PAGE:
For days following the concert, the music resonated in my head. I purchased a recording and listened to it so often I could anticipate each phrase, each note. I then began researching the history behind the composition. It struck me that Rachmaninoff wrote it after he suffered a three year depression. The music took on an even greater significance for me when I learned that what led to his depression were the scathing reviews from critics of his first piano concerto which debuted in 1897. One reviewer suggested that it would have better if the composer had never even been born. My admiration and awe for this man swelled each time I listen to his masterpiece that was not only courageous and cathartic, but also victorious.
Shortly thereafter I filed for divorce. I learned from a one hundred year old composition that even if someone tries to destroy you, you must have the courage to rise up and succeed. To my ex-husband’s chagrin, I have not only survived, but I have thrived. Not until this moment have I shared with anyone what Rachmaninoff’s Second Piano Concerto means for me personally. I continue to be a fan, and have seen many performances at such venues as the Hollywood Bowl and Music Center. I suppose I’m a “Rach Groupie.” Like the culmination of a composition, this story will come full circle if I’m fortunate enough to be accepted to USC as a transfer student for the Fall 2004 semester. I will certainly have a richer appreciation when passing Bovard Auditorium than the average student.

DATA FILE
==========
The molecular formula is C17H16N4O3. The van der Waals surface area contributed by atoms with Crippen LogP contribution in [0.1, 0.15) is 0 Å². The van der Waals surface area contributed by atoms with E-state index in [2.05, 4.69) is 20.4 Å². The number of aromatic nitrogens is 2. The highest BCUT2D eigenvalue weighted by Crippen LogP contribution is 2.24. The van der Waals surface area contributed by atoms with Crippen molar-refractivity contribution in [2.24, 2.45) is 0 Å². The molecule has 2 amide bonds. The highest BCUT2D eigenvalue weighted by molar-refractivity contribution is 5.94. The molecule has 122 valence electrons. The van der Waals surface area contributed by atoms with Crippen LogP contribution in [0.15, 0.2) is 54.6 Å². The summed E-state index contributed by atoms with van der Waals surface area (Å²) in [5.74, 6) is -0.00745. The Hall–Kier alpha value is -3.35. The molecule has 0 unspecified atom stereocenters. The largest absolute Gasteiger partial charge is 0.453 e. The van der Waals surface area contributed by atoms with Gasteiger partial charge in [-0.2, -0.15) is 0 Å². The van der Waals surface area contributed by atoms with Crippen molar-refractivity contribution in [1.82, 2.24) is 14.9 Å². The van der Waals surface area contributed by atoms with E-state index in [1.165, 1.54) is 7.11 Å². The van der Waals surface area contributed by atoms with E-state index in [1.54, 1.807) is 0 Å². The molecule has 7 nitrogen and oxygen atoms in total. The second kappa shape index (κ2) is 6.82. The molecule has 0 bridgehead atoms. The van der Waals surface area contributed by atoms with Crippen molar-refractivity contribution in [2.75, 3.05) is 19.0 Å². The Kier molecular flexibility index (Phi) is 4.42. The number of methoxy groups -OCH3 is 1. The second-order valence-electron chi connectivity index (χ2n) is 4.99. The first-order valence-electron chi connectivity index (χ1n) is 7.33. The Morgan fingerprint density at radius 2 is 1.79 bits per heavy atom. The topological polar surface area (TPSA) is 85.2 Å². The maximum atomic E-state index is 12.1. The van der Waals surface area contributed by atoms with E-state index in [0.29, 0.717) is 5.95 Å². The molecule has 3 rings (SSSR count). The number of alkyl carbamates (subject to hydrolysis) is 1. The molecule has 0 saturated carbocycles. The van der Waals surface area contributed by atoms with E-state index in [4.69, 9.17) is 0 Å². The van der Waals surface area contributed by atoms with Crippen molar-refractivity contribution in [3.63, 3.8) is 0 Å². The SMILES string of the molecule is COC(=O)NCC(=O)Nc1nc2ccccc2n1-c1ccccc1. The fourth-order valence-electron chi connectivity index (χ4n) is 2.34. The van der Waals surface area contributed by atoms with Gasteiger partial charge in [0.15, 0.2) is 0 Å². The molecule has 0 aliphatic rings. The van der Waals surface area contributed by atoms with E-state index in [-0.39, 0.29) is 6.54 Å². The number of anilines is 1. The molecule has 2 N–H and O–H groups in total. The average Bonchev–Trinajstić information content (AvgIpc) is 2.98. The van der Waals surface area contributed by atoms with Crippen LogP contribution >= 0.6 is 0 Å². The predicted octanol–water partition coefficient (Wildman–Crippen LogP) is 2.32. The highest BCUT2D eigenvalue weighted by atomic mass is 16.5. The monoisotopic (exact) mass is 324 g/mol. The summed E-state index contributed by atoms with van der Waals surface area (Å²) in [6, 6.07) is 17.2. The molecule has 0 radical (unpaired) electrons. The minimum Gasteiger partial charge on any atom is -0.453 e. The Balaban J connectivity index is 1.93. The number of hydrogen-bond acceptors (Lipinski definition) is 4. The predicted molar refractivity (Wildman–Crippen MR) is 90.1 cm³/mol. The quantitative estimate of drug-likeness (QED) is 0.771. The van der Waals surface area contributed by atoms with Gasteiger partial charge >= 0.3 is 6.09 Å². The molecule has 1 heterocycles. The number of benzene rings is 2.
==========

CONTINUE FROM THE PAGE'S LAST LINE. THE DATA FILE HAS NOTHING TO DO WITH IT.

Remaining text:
Yes indeed I felt appreciation, in fact on the day of the new student orientation, I remember bursting into tears when we passed the Bovard Auditorium on the tour of the campus. Cathartic and happy tears, which were present again on the day of my graduation. I was so excited to be wearing a cap and gown that I went to sleep wearing them! And I am sure a tear will be shed today as well being back at my alma mater cheering on my daughter. But it’s okay because emotions are a beautiful reminder of our humanness. And being a graduate is actually a lifelong process as we are constantly learning. Once we think we have the knowledge under our belts, new information or situations arise. That is what keeps us moving forward. Good thing our eyes are on the front of our heads!
Love and Fight on! (while making the “V” sign with your fingers, which is the U.S.C. trademark symbol)